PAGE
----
Head and neck pain is a common problem faced by millions of men and women in our country (and all over the world). The causes and severity of pain in the head and neck regions can vary drastically. In some cases, the pain is simply an annoyance. At other times, it can be downright debilitating.
Our office specializes in neurologic issues relating to the peripheral nerves throughout the body. One area of special interest is when pain is caused by occipital nerves. If you are suffering from moderate to severe posterior head or neck nerve pain (not coming from spinal cord issues), we may be able to help.
This blog post might give you an idea as to what is possibly happening, but please keep in mind it is not a substitute for receiving a professional diagnosis obtained by reviewing medical records, medical history, and conducting a physical exam. Doing so can give you a better idea as to what is actually going on and what may be needed to address it. Our hope with this post is to give you more information which may help guide decisions made with your medical team.
It is important that patients are first ruled out for life-threatening problems before coming to our office. You might need to see a spine specialist or pain management specialist.
Common Causes of Head and Neck Pain
From a very general overview, head and neck pain are sometimes caused by physical tension, hormones, sinus issues, tooth infections, jaw joint issues, hypertension, illnesses, and pinched nerves.
Obviously, that is a wide range of potential root causes. If your head and/or neck pain is the result of anything not related to your peripheral nerves, you may want to start with a visit to your primary care physician. This is a good starting point for determining why you are experiencing the pain. In the event it is determined to be nerve-related and you have not found relief elsewhere, come see us for a consultation.
Two potential nerve-based sources of head and neck pain are occipital neuralgia and peripheral nerve compression.
One of the most common sources of posterior head and neck pain is occipital neuralgia – a condition that occurs because of peripheral nerve compression. We see this condition in two major groups of individuals who experience whiplash – sports-related concussions and auto accidents.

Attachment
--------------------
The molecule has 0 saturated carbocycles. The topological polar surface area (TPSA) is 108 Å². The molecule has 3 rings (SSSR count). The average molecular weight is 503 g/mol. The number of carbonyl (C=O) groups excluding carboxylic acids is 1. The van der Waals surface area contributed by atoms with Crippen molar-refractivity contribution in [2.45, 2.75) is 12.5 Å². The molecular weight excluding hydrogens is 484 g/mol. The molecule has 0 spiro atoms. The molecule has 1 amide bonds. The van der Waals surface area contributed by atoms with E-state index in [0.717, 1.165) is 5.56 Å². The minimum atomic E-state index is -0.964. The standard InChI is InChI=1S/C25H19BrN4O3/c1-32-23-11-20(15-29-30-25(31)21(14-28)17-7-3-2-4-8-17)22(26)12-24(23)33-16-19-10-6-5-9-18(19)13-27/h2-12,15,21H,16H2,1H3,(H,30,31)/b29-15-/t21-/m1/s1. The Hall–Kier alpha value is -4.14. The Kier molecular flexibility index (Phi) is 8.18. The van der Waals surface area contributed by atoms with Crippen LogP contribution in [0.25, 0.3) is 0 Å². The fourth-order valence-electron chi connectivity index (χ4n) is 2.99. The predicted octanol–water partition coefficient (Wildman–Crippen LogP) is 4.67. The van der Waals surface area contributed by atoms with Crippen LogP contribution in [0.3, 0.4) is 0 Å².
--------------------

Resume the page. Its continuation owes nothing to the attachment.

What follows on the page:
Occipital neuralgia is a condition wherein the nerves running from the spinal cord to the scalp are damaged, stretched, compressed, or otherwise injured. We currently believe occipital nerves in the neck after stretch traction injury or have become bruised and damaged can result in swelling and compression.
This is often confused with migraines (which highlights the importance of having a professional diagnosis!). Occipital neuralgia causes sharp, aching, throbbing pain that usually starts at the base of the head in the neck and moves forward towards the forehead. With posterior occipital neuralgia, the pain radiates up the back of your skull.
For some post-trauma patients, head and neck pain changes with the weather or becomes more severe with increased barometric pressure. Also, exercise can lead to issues when blood pressure is elevated or you are moving your head and neck (especially with repeated actions and activities). Further, looking down may be painful.
Your pain may also be caused by issues with peripheral nerves in back of neck.
Your body relies on a vast network of peripheral nerves to communicate with your central nervous system (the brain and spinal cord). Due to various potential issues, sometimes these nerves become compressed (pinched). When this happens, the nerves do not perform as intended, and this can cause many kinds of painful sensations.
Some patients may need nerves to be surgically released from structures across the neck – like small muscles, blood vessels, and scar tissue. (One can think of this as being like tarsal tunnels syndrome for the back of the head.)
We should not be your first stop for this particular issue. Affected individuals generally have a good chance to resolve when condition is caught early and seen by a neurologist Kevin Crutchfield, M.D., at Sinai. However, if aggressive nonsurgical does not provide the relief you need, surgical management could be the answer you are seeking.
If you are unable to find relief from posterior head and neck pain through other treatment options—medication, physical therapy, etc.—there’s a chance peripheral nerve surgery is the appropriate course of action.
When you come see us, we will not automatically recommend surgical intervention. Instead, we take the time to listen to you, carefully evaluate your situation, and then decide whether we might have the right techniques to help. If we determine you would be better served by seeing a different kind of medical specialist, we will say as much. But if we think we may be able to help, we will let you know that as well.
For more information on head and neck pain—or to request your consultation—give us a call at (410) 709-3868.